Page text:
It is the underlying technology used to create, update and maintain a decentralised, trusted ledger of transactions which occur within a network. We can use this notion to define blockchain technology as a new answer to the question “how can I trust this data?”. Let’s use that idea as a starting point to understand the concept of what is blockchain technology.
This network is made up of independently owned nodes that use a cryptographic protocol to validate the transactions taking place. The protocol rewards accuracy in a way that ensures the data entered into the ledger cannot be wrong or subject to changes.
It is immutable, secure, and fully transparent.
The information kept on a blockchain is shared and maintained in a shared database. Think of it as a spreadsheet replicated across thousands of different computers, fully accessible to anyone, and without relying on a central server that can be hacked.
If you take a moment to think about how our economy is overwhelmingly dependent on the accurate storage and accessibility of information, you begin to understand the impact this technology can have on our world.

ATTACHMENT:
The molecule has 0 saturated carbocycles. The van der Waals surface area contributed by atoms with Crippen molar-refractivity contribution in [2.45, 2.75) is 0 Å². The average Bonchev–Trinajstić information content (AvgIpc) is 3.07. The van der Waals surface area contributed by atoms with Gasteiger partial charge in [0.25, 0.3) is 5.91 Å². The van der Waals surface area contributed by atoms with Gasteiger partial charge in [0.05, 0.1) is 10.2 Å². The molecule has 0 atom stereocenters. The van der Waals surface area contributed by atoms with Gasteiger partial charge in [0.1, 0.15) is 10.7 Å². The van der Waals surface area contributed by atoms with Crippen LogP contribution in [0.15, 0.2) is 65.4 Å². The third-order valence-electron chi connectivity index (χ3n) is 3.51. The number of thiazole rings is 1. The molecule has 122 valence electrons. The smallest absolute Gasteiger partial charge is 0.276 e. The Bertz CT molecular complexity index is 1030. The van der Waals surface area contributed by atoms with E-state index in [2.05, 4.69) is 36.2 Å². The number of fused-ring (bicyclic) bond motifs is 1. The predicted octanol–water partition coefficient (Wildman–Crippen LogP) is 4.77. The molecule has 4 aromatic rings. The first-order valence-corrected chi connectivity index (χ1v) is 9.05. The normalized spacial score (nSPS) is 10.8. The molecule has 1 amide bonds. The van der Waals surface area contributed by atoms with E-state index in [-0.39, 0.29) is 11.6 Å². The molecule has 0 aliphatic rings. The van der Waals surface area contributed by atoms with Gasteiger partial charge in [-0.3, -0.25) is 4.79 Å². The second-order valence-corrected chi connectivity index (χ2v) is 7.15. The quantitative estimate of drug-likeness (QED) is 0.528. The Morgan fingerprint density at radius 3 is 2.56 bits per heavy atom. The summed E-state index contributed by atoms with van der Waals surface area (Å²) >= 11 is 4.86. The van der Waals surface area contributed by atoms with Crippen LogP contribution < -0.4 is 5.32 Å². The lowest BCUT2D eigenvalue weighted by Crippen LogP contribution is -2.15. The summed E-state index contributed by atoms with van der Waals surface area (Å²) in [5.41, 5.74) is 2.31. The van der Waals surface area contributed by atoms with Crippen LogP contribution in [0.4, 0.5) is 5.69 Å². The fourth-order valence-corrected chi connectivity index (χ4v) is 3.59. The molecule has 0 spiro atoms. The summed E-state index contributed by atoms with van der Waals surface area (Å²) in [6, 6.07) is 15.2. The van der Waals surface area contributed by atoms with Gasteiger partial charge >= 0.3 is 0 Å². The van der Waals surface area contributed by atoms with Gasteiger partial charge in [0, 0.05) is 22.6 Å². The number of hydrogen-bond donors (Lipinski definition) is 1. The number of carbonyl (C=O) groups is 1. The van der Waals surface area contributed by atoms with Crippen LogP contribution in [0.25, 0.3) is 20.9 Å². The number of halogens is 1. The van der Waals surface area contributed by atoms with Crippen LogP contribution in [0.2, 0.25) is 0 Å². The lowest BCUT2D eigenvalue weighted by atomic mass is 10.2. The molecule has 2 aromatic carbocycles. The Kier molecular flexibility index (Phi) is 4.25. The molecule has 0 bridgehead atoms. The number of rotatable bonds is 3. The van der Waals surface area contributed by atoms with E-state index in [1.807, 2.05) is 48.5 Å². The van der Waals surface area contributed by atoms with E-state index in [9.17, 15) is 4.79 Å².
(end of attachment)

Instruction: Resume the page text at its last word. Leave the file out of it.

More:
To find potential beneficiaries of this new system, look no further than established centuries-old industries such as banking, insurance, healthcare, and the legal system, among many others.
Let’s demystify a couple of things. When you hear the term “network of nodes”, just replace nodes with computers.
A blockchain is a database that exists in multiple computers which are part of the overall network charged with maintaining the accuracy of the data inputs. That’s another way of saying that these nodes are rewarded when they validate transactions that the rest of the network recognises as accurate.
Once validated, these blocks of information become part of the blockchain.
When the network validates a block of transactions, that block is permanently added to the blockchain, which as you recall is distributed across thousands of machines.
Once added, these records cannot be altered. As they are public and easily accessible, their immutability is a guarantor of trust in the whole network.
Users know the data can be trusted because it arises from a shared consensus, made possible by the decentralisation that ensures no single computer can override the rest of the network.
Blockchain technology makes it possible to trust the information kept on that database without relying on a central institution.
The hype that surrounds it comes from the fact that virtually our entire economy does, in fact, rely on centralised institutions which guarantee trust in the whole system. Blockchain effectively renders them redundant.
Blockchain technology can revolutionise the way businesses and governments operate, eradicating now unnecessary costs while making it easier for different parties to trust each other since they share a trust in the data the blockchain contains. Read more in our guide the history of blockchain technology